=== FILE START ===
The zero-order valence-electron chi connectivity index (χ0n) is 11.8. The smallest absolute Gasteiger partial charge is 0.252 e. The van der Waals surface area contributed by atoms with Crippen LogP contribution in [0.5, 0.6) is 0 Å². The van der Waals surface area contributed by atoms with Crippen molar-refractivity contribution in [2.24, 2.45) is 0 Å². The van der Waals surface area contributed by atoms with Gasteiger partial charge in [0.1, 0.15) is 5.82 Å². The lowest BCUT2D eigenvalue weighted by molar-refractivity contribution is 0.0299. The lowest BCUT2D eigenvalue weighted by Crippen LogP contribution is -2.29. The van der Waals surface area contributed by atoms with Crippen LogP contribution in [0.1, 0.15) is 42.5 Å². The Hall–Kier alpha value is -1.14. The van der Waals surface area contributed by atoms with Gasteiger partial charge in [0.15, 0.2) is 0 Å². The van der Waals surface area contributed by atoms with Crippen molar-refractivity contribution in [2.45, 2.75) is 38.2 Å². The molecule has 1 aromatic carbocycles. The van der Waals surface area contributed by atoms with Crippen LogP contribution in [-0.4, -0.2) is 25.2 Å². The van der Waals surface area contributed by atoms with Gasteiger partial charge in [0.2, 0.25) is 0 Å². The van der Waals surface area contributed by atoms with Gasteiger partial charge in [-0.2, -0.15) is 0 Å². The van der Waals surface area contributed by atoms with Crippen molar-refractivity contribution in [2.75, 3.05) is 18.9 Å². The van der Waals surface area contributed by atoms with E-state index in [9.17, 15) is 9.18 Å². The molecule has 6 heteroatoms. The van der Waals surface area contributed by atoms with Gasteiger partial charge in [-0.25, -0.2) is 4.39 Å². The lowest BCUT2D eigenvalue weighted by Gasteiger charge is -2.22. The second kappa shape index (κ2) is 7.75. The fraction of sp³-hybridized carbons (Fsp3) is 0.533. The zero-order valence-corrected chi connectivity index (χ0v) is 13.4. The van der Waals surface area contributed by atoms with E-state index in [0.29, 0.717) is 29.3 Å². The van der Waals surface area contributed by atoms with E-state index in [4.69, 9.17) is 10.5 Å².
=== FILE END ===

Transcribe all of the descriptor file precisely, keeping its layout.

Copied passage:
The zero-order valence-electron chi connectivity index (χ0n) is 11.8. The smallest absolute Gasteiger partial charge is 0.252 e. The van der Waals surface area contributed by atoms with Crippen LogP contribution in [0.5, 0.6) is 0 Å². The van der Waals surface area contributed by atoms with Crippen molar-refractivity contribution in [2.24, 2.45) is 0 Å². The van der Waals surface area contributed by atoms with Gasteiger partial charge in [0.1, 0.15) is 5.82 Å². The lowest BCUT2D eigenvalue weighted by molar-refractivity contribution is 0.0299. The lowest BCUT2D eigenvalue weighted by Crippen LogP contribution is -2.29. The van der Waals surface area contributed by atoms with Crippen LogP contribution in [0.1, 0.15) is 42.5 Å². The Hall–Kier alpha value is -1.14. The van der Waals surface area contributed by atoms with Gasteiger partial charge in [0.15, 0.2) is 0 Å². The van der Waals surface area contributed by atoms with Crippen molar-refractivity contribution in [2.45, 2.75) is 38.2 Å². The molecule has 1 aromatic carbocycles. The van der Waals surface area contributed by atoms with Crippen LogP contribution in [-0.4, -0.2) is 25.2 Å². The van der Waals surface area contributed by atoms with Gasteiger partial charge in [0.2, 0.25) is 0 Å². The van der Waals surface area contributed by atoms with Gasteiger partial charge in [-0.2, -0.15) is 0 Å². The van der Waals surface area contributed by atoms with Crippen molar-refractivity contribution in [2.75, 3.05) is 18.9 Å². The van der Waals surface area contributed by atoms with E-state index in [9.17, 15) is 9.18 Å². The molecule has 6 heteroatoms. The van der Waals surface area contributed by atoms with Gasteiger partial charge in [-0.25, -0.2) is 4.39 Å². The lowest BCUT2D eigenvalue weighted by Gasteiger charge is -2.22. The second kappa shape index (κ2) is 7.75. The fraction of sp³-hybridized carbons (Fsp3) is 0.533. The zero-order valence-corrected chi connectivity index (χ0v) is 13.4. The van der Waals surface area contributed by atoms with E-state index in [0.29, 0.717) is 29.3 Å². The van der Waals surface area contributed by atoms with E-state index in [4.69, 9.17) is 10.5 Å².